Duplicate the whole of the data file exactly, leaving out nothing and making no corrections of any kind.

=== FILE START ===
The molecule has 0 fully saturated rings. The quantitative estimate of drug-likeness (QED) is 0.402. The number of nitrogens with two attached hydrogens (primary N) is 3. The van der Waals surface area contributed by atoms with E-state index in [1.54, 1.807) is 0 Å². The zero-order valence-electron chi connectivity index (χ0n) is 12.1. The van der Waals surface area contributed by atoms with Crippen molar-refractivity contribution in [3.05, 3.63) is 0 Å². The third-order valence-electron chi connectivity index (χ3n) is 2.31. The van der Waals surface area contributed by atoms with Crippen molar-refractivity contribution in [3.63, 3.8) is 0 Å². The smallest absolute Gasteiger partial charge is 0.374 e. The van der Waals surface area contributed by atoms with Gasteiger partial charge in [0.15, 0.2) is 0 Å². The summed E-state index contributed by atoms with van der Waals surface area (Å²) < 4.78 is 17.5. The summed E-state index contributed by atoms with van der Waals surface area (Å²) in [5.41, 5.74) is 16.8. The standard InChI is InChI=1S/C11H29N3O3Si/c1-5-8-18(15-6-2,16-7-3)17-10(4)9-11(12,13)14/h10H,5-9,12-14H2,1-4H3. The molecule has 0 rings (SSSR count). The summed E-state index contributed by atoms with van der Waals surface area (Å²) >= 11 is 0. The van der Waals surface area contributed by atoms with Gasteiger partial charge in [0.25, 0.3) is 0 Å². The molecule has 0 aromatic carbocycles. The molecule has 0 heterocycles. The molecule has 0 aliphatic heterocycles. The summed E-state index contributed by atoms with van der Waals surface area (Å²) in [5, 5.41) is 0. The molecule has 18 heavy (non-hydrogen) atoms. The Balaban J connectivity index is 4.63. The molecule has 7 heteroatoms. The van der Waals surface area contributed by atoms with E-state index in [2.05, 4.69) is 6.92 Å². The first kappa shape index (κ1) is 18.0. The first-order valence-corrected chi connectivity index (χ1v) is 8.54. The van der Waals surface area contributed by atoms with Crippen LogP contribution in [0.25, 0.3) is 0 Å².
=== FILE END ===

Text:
The molecule has 0 fully saturated rings. The quantitative estimate of drug-likeness (QED) is 0.402. The number of nitrogens with two attached hydrogens (primary N) is 3. The van der Waals surface area contributed by atoms with E-state index in [1.54, 1.807) is 0 Å². The zero-order valence-electron chi connectivity index (χ0n) is 12.1. The van der Waals surface area contributed by atoms with Crippen molar-refractivity contribution in [3.05, 3.63) is 0 Å². The third-order valence-electron chi connectivity index (χ3n) is 2.31. The van der Waals surface area contributed by atoms with Crippen molar-refractivity contribution in [3.63, 3.8) is 0 Å². The smallest absolute Gasteiger partial charge is 0.374 e. The van der Waals surface area contributed by atoms with Gasteiger partial charge in [0.15, 0.2) is 0 Å². The summed E-state index contributed by atoms with van der Waals surface area (Å²) < 4.78 is 17.5. The summed E-state index contributed by atoms with van der Waals surface area (Å²) in [5.41, 5.74) is 16.8. The standard InChI is InChI=1S/C11H29N3O3Si/c1-5-8-18(15-6-2,16-7-3)17-10(4)9-11(12,13)14/h10H,5-9,12-14H2,1-4H3. The molecule has 0 rings (SSSR count). The summed E-state index contributed by atoms with van der Waals surface area (Å²) >= 11 is 0. The van der Waals surface area contributed by atoms with Gasteiger partial charge in [0.25, 0.3) is 0 Å². The molecule has 0 aromatic carbocycles. The molecule has 0 heterocycles. The molecule has 0 aliphatic heterocycles. The summed E-state index contributed by atoms with van der Waals surface area (Å²) in [5, 5.41) is 0. The molecule has 18 heavy (non-hydrogen) atoms. The Balaban J connectivity index is 4.63. The molecule has 7 heteroatoms. The van der Waals surface area contributed by atoms with E-state index in [2.05, 4.69) is 6.92 Å². The first kappa shape index (κ1) is 18.0. The first-order valence-corrected chi connectivity index (χ1v) is 8.54. The van der Waals surface area contributed by atoms with Crippen LogP contribution in [0.25, 0.3) is 0 Å².